Cipher + cyber + punk = cypherpunk = a social and political movement.

Edward Snowden said in 2014: “Under observation, we act less free, which means we effectively are less free.” Some people thought he was a traitor, some thought he was an American hero. I knew him to be a cypherpunk.

A cypherpunk is an advocate for the general use of cryptography (such as digital encryption) as a means of protecting an individual’s privacy. Several manifestos have been published online summarizing the cypherpunk ideology, and many prominent cypherpunks have recently been in the news, including Tor developer Jacob Applebaum and WikiLeaks founder Julian Assange.

Originally, cryptography was a strategic practice mainly enforced by spy agencies and the military. In the seventies, however, two major publications introduced cryptography to the computer-interested masses. These were (1) Data Encryption Standard, and (2) an article by two cryptographers, Whitfield Diffie and Martin Hellman.

Diffie and Hellman solved one of the most fundamental problems of cryptography—secure key distribution—and ended the monopoly that surveillance institutions, like the National Security Agency (NSA), had on crypto technology. Any citizen or company was now able to access and implement powerful encryption—the sort that had once been ranked alongside the atom bomb in importance to the US government. This generated new fears that emerging methods of encryption would be impossible to decipher, which could potentially serve to fortify the activities of national security threats. (For those interested, YouTube hosts a useful history and explanation of the Diffie-Hellman key exchange dating back to the 1950s.)

By 1992, the cypherpunk movement had fleshed out more, gained its name, and started a mailing list. Subscribers of the early mailing list debated public policy, philosophy, mathematics, technology, and economics. The ideals of personal liberty and the right to privacy were at the core of their discussions. For example, until the start of the June 2013 NSA scandal, few U.S. citizens knew that almost all public communications were being logged by government agencies. However, to cypherpunk-mailing-list subscribers, this fact was as obvious as it was concerning even in the early days.

Cypherpunks encourage civil disobedience as a means of reacting against institutional oppression, and many work on projects that promote anonymity online and over the telephone. Cypherpunks argue that anonymous speech and publication are essential to an open society and to free speech. They often cite the Federalist Papers, which were originally published under pseudonyms, as important examples. Cypherpunk is ever evolving, but has consistently been involved in the creation of anonymous peer-to-peer communication services, secure network tunnels, mobile voice encryption, untraceable electronic currency (e.g., Bitcoin), and secure operating environments.

The 1990s were a pivotal time for cypherpunks. They fought for legislation that protected the right of an individual to encrypt his or her personal data. This struggle marked the beginning of “The Crypto Wars.” During this time, mathematicians and cryptographers argued against the Clinton Administration and NSA over encryption. The government sought to maintain—and even increase—its control over cryptographic practices in the post-Cold War era. In 1996, crypto code was de-classified as a munition, and, in 2000, its export no longer required a permit. There were also battles over whether or not there should be a legal requirement that NSA-friendly chips be installed in communications hardware. In the end, tech privacy advocates prevailed, freeing up digital crypto for public use.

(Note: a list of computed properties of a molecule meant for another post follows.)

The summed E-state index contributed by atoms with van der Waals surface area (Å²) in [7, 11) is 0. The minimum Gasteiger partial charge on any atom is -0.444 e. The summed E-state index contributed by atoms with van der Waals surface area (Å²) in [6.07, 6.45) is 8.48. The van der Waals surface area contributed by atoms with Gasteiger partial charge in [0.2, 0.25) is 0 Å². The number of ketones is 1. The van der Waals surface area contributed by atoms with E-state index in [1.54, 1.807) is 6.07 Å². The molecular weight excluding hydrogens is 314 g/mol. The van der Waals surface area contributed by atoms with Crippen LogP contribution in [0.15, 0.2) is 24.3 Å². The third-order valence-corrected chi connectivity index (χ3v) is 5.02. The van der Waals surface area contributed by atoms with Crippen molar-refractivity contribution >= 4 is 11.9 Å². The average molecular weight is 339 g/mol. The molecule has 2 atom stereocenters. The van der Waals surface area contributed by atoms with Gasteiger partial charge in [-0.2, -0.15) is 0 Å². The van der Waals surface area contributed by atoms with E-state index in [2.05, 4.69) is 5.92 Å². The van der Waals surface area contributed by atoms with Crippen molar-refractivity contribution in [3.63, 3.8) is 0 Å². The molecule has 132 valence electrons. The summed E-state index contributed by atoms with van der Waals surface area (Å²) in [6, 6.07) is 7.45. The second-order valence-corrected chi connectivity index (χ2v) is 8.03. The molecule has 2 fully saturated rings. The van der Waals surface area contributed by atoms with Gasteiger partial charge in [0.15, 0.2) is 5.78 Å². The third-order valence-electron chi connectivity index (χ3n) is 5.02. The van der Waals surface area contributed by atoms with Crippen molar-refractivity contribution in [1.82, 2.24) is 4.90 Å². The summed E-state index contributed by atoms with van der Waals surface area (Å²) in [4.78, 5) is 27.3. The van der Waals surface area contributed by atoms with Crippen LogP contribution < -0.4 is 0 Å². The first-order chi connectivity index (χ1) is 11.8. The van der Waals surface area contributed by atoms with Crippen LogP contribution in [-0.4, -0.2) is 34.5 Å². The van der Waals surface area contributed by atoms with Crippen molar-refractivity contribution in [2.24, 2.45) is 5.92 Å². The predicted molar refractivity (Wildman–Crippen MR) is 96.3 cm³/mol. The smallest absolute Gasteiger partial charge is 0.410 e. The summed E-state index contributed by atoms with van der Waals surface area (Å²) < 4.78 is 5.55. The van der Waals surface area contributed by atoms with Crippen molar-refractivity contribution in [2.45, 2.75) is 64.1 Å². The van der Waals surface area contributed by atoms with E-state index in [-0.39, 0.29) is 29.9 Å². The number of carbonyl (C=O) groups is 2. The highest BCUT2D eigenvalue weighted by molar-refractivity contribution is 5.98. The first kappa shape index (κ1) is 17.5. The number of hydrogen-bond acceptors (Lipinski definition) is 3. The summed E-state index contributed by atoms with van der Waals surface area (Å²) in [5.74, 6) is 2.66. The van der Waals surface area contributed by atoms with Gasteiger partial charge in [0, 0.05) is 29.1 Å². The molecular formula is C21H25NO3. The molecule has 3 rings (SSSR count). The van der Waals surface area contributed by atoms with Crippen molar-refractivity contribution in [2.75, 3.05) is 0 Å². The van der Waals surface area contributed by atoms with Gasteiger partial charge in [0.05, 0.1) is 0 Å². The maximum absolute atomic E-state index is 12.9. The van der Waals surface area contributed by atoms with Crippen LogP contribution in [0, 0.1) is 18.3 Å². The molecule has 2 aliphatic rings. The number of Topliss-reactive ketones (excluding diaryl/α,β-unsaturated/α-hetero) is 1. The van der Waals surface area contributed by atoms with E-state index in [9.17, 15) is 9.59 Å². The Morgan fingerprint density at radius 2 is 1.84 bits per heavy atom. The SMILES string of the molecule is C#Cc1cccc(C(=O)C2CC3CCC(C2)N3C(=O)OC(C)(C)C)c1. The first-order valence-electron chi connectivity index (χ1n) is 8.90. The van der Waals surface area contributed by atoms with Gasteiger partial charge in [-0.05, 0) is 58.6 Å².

The laws passed in the 90s seemed to mark the end of the crypto wars. They were a victory for cypherpunks. There was certainly progress in this period, but the last few years have brought the struggle back into public awareness and sparked outrage. Another wave of crypto controversy emerged as backlash caused by NSA whistleblowers such as Thomas Drake, William Binney, and most prominently, Edward Snowden. In June 2013, Snowden, a member of the U.S. government intelligence community, released documents that described the constitutionally questionable domestic and international activities of the NSA.

Since then, corporations like Facebook, Microsoft, Google, and Apple have admitted that they allowed the NSA to access their users’ data. Apple reacted to public criticism by offering its users stronger privacy options. In response, FBI director James Comey issued statements that accused Apple of creating unfair and unsafe obstacles for the intelligence community.

The debate between freedom-and-privacy advocates and government officials in intelligence communities rages on—centering mostly around fears that the U.S. and its intelligence allies are enabling a military-industrial empire, one that risks being oppressive and undemocratic. Government officials involved in national security may have power to ensure perpetual war, and their agencies can provide an ideal machine for surveillance and propaganda.

These are the concerns of the cypherpunks. In the words of Edward Snowden to journalist Laura Poitras: “Know that every border you cross, every purchase you make, every call you dial, every cell phone tower you pass, friend you keep, site you visit, and subject line you type, is in the hands of a system whose reach is unlimited, but whose safeguards are not.” (From Poitras’ documentary on Snowden, CITIZENFOUR.)

Cypherpunks are involved in a socio-technological race. How fast can they build and deploy public counterintelligence technologies, raise public awareness, and advocate for government reform? How fast can the government decrypt, dissociate from scandal, and pass legislation that justifies mass surveillance? The Crypto Wars, in short, are far from over.

Further Reading: